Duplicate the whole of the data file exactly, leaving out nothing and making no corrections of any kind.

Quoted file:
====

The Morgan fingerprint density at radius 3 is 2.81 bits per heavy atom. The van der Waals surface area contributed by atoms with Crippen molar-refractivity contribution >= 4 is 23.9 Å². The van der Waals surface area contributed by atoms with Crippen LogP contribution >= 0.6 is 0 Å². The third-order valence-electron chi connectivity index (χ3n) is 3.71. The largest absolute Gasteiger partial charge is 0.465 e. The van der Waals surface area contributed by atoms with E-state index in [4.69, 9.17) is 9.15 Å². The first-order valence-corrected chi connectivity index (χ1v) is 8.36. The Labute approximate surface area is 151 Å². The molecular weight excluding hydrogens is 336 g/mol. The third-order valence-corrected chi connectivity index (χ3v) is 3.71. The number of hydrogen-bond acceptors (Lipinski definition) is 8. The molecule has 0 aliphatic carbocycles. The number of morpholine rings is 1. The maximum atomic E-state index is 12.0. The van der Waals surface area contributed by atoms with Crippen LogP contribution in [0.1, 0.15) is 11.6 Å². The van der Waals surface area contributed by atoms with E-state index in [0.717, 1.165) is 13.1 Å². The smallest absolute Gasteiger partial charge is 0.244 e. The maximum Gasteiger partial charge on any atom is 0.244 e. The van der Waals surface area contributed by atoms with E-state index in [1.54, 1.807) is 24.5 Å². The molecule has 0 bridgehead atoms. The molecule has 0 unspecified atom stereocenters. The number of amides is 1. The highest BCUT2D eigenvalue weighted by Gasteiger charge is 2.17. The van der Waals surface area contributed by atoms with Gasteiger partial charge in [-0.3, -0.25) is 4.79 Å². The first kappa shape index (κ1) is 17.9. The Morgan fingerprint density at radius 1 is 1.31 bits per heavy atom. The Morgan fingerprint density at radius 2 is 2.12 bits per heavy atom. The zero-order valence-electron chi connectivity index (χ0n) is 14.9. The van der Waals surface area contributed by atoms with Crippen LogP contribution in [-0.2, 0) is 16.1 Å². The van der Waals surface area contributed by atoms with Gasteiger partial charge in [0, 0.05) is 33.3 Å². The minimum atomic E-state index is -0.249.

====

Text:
The Morgan fingerprint density at radius 3 is 2.81 bits per heavy atom. The van der Waals surface area contributed by atoms with Crippen molar-refractivity contribution >= 4 is 23.9 Å². The van der Waals surface area contributed by atoms with Crippen LogP contribution >= 0.6 is 0 Å². The third-order valence-electron chi connectivity index (χ3n) is 3.71. The largest absolute Gasteiger partial charge is 0.465 e. The van der Waals surface area contributed by atoms with E-state index in [4.69, 9.17) is 9.15 Å². The first-order valence-corrected chi connectivity index (χ1v) is 8.36. The Labute approximate surface area is 151 Å². The molecular weight excluding hydrogens is 336 g/mol. The third-order valence-corrected chi connectivity index (χ3v) is 3.71. The number of hydrogen-bond acceptors (Lipinski definition) is 8. The molecule has 0 aliphatic carbocycles. The number of morpholine rings is 1. The maximum atomic E-state index is 12.0. The van der Waals surface area contributed by atoms with Crippen LogP contribution in [0.1, 0.15) is 11.6 Å². The van der Waals surface area contributed by atoms with E-state index in [0.717, 1.165) is 13.1 Å². The smallest absolute Gasteiger partial charge is 0.244 e. The maximum Gasteiger partial charge on any atom is 0.244 e. The van der Waals surface area contributed by atoms with E-state index in [1.54, 1.807) is 24.5 Å². The molecule has 0 bridgehead atoms. The molecule has 0 unspecified atom stereocenters. The number of amides is 1. The highest BCUT2D eigenvalue weighted by Gasteiger charge is 2.17. The van der Waals surface area contributed by atoms with Gasteiger partial charge in [-0.3, -0.25) is 4.79 Å². The first kappa shape index (κ1) is 17.9. The Morgan fingerprint density at radius 1 is 1.31 bits per heavy atom. The Morgan fingerprint density at radius 2 is 2.12 bits per heavy atom. The zero-order valence-electron chi connectivity index (χ0n) is 14.9. The van der Waals surface area contributed by atoms with Crippen LogP contribution in [-0.2, 0) is 16.1 Å². The van der Waals surface area contributed by atoms with Gasteiger partial charge in [0, 0.05) is 33.3 Å². The minimum atomic E-state index is -0.249.